Activity 2: Can you do the same for the height of the dinosaurs? Which dinosaur is the shortest? Which is the tallest? What is the difference between these two dinosaurs?
Activity 3: If you have a ruler or a measuring tape at home can you find any objects around the home that are the same height as the Velociraptor (0.5m = 50cm). If not, use your hand to measure objects and see if you can find any that are the same length.
Activity 4: Which dinosaurs length is DOUBLE the dinosaurs height? Think about how you worked this out. What is double? Can you think of some more numbers you could double?
Follow this link to the BBC Website. This is an online game with lots of different dinosaur activities. While you are playing this game you will be ‘working scientifically’ – that means thinking like a scientist! A scientist who studies Dinosaurs is called a Palaeontologist.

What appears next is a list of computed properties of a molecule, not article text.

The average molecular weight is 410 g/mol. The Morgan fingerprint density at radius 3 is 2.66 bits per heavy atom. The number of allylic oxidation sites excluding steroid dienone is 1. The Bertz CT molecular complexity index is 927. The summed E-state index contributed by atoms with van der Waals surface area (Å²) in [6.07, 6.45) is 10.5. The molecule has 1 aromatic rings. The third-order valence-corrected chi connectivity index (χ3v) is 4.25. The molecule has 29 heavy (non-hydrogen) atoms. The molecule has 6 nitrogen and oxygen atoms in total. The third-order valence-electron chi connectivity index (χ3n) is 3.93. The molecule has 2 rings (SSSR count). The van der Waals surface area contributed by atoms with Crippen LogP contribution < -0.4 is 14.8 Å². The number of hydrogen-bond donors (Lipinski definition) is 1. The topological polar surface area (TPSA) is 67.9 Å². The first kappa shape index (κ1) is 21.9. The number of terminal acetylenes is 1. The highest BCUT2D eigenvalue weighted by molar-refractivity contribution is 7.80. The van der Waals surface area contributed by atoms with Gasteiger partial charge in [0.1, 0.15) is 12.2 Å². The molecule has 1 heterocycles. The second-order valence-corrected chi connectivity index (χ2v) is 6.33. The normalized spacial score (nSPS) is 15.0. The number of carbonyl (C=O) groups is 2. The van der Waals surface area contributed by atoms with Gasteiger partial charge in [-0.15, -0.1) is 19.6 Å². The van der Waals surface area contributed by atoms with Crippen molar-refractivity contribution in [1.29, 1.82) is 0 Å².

How do we know about dinosaurs? They lived such a long time ago people weren’t around to take photos of them or draw pictures. So scientists have to use fossils to work out what dinosaurs looked like, what they ate, when they lived and how they moved. Have a look at this video that shows how fossils are formed.
Can you have a go at making some of your own fossils?
You will need:
- 1 cupful of plain flour (about 250g)
- half a cupful of table salt (about 125g)
- half a cupful of water (about 125ml)
- some plastic toy dinosaurs or other animals.
How to make your fossils:
1. Preheat the oven to its lowest setting and line a baking sheet with baking parchment (an adult will need to do this step for you).